By Josh Perry, Editor
Researchers from Purdue University (West Lafayette, Ind.), the Georgia Institute of Technology (Atlanta, Ga.), the University of Wisconsin - Madison, and Oak Ridge (Tenn.) National Laboratory developed a new manufacturing process for making plates with channels for heat exchange out of a composite material composed of zirconium carbide and tungsten.
A recent development would make electricity generation from the sun's heat more efficient, by using ceramic-metal plates for heat transfer at higher temperatures and at elevated pressures. (Purdue University illustration/Raymond Hassan)
According to a report from Purdue, this material had been previously created by Purdue researchers to withstand high heat and pressure. The new manufacturing process produces plates that can be used to build heat exchangers for concentrated solar power applications.
Concentrated solar power plants convert solar energy into electricity with mirrors that focus the light into a small area. The heat that is generated is transferred into molten salt and then into a working fluid (supercritical carbon dioxide) to power an electricity-producing turbine.
To produce cheaper electricity, the turbine would need to produce more electricity for the same amount of heat, requiring the engine to run hotter.
“The problem is that heat exchangers, which transfer heat from the hot molten salt to the working fluid, are currently made of stainless steel or nickel-based alloys that get too soft at the desired higher temperatures and at the elevated pressure of supercritical carbon dioxide,” the report explained.
Georgia Tech researchers ran simulations to determine the necessary thickness of each plate in the printed circuit heat exchanger stack and the spacing between channels for the maximum allowed stresses for each material.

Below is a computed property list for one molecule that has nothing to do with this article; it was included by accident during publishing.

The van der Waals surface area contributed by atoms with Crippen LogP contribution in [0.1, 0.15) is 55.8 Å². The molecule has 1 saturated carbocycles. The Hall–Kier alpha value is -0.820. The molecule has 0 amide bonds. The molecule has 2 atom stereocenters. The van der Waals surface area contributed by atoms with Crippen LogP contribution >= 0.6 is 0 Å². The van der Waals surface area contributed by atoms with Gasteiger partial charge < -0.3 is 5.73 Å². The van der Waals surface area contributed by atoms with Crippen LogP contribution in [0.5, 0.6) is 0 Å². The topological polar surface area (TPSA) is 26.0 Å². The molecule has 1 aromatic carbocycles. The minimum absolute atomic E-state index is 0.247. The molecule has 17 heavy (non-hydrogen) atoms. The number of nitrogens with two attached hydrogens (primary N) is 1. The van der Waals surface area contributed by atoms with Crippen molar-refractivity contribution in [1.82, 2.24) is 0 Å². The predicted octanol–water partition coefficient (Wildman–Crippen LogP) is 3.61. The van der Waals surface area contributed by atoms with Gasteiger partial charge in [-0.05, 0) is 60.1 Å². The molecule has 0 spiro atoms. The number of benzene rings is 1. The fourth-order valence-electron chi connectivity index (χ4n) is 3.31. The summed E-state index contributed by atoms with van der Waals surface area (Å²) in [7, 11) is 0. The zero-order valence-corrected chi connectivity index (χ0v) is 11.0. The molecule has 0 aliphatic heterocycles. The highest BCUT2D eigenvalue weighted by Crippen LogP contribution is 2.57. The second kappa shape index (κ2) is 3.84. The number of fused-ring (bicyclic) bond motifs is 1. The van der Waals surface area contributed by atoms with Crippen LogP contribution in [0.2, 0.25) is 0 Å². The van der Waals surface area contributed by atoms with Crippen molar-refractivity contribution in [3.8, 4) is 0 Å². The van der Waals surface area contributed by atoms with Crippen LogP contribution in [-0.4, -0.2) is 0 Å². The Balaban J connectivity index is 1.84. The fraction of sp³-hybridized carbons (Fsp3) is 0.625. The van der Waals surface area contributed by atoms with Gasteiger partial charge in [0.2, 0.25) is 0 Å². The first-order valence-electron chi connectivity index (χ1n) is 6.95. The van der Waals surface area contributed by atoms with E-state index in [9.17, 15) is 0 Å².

Mechanical and corrosion testing showed that this new material “could be tailored to successfully withstand the higher temperature, high-pressure supercritical carbon dioxide needed for generating electricity more efficiently than today’s heat exchangers.”
The research was recently published in Nature. The abstract stated:
“The efficiency of generating electricity from heat using concentrated solar power plants (which use mirrors or lenses to concentrate sunlight in order to drive heat engines, usually involving turbines) may be appreciably increased by operating with higher turbine inlet temperatures, but this would require improved heat exchanger materials.
“By operating turbines with inlet temperatures above 1,023 kelvin using closed-cycle high-pressure supercritical carbon dioxide (sCO2) recompression cycles, instead of using conventional (such as subcritical steam Rankine) cycles with inlet temperatures below 823 kelvin, the relative heat-to-electricity conversion efficiency may be increased by more than 20 per cent. The resulting reduction in the cost of dispatchable electricity from concentrated solar power plants (coupled with thermal energy storage) would be an important step towards direct competition with fossil-fuel-based plants and a large reduction in greenhouse gas emissions.
“However, the inlet temperatures of closed-cycle high-pressure sCO2 turbine systems are limited by the thermomechanical performance of the compact, metal-alloy-based, printed-circuit-type heat exchangers used to transfer heat to sCO2. Here we present a robust composite of ceramic (zirconium carbide, ZrC) and the refractory metal tungsten (W) for use in printed-circuit-type heat exchangers at temperatures above 1,023 kelvin.
“This composite has attractive high-temperature thermal, mechanical and chemical properties and can be processed in a cost-effective manner. We fabricated ZrC/W-based heat exchanger plates with tunable channel patterns by the shape-and-size-preserving chemical conversion of porous tungsten carbide plates. The dense ZrC/W-based composites exhibited failure strengths of over 350 megapascals at 1,073 kelvin, and thermal conductivity values two to three times greater than those of iron- or nickel-based alloys at this temperature.
“Corrosion resistance to sCO2 at 1,023 kelvin and 20 megapascals was achieved by bonding a copper layer to the composite surface and adding 50 parts per million carbon monoxide to sCO2. Techno-economic analyses indicate that ZrC/W-based heat exchangers can strongly outperform nickel-superalloy-based printed-circuit heat exchangers at lower cost.”
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